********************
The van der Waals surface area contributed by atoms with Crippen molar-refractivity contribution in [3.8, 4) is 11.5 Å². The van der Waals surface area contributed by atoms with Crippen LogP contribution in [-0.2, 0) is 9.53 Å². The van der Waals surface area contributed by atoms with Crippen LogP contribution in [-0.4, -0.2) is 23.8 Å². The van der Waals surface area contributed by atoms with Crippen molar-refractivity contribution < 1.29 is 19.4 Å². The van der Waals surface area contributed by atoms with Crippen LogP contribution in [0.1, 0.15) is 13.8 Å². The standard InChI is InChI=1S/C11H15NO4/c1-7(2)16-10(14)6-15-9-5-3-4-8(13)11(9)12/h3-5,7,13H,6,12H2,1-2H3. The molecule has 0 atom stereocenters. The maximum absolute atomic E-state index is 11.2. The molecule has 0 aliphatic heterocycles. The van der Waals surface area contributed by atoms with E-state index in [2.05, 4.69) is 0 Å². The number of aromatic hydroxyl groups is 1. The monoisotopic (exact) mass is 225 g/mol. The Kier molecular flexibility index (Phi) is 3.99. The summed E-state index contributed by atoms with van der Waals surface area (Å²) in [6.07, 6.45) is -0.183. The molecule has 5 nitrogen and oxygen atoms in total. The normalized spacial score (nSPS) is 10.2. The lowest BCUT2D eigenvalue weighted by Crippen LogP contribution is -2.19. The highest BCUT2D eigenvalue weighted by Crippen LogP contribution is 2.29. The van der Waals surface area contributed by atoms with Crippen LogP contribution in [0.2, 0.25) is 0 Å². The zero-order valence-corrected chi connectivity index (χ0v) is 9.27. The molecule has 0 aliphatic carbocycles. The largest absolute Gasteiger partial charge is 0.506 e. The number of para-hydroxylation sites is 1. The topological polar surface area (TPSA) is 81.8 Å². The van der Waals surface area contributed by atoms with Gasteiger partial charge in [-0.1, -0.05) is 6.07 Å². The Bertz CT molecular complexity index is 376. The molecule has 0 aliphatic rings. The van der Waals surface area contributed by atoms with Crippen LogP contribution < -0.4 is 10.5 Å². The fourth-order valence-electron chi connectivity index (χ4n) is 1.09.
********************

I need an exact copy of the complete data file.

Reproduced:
The van der Waals surface area contributed by atoms with Crippen molar-refractivity contribution in [3.8, 4) is 11.5 Å². The van der Waals surface area contributed by atoms with Crippen LogP contribution in [-0.2, 0) is 9.53 Å². The van der Waals surface area contributed by atoms with Crippen LogP contribution in [-0.4, -0.2) is 23.8 Å². The van der Waals surface area contributed by atoms with Crippen molar-refractivity contribution < 1.29 is 19.4 Å². The van der Waals surface area contributed by atoms with Crippen LogP contribution in [0.1, 0.15) is 13.8 Å². The standard InChI is InChI=1S/C11H15NO4/c1-7(2)16-10(14)6-15-9-5-3-4-8(13)11(9)12/h3-5,7,13H,6,12H2,1-2H3. The molecule has 0 atom stereocenters. The maximum absolute atomic E-state index is 11.2. The molecule has 0 aliphatic heterocycles. The van der Waals surface area contributed by atoms with E-state index in [2.05, 4.69) is 0 Å². The number of aromatic hydroxyl groups is 1. The monoisotopic (exact) mass is 225 g/mol. The Kier molecular flexibility index (Phi) is 3.99. The summed E-state index contributed by atoms with van der Waals surface area (Å²) in [6.07, 6.45) is -0.183. The molecule has 5 nitrogen and oxygen atoms in total. The normalized spacial score (nSPS) is 10.2. The lowest BCUT2D eigenvalue weighted by Crippen LogP contribution is -2.19. The highest BCUT2D eigenvalue weighted by Crippen LogP contribution is 2.29. The van der Waals surface area contributed by atoms with Crippen LogP contribution in [0.2, 0.25) is 0 Å². The zero-order valence-corrected chi connectivity index (χ0v) is 9.27. The molecule has 0 aliphatic carbocycles. The largest absolute Gasteiger partial charge is 0.506 e. The number of para-hydroxylation sites is 1. The topological polar surface area (TPSA) is 81.8 Å². The van der Waals surface area contributed by atoms with Gasteiger partial charge in [-0.1, -0.05) is 6.07 Å². The Bertz CT molecular complexity index is 376. The molecule has 0 aliphatic rings. The van der Waals surface area contributed by atoms with Crippen LogP contribution < -0.4 is 10.5 Å². The fourth-order valence-electron chi connectivity index (χ4n) is 1.09.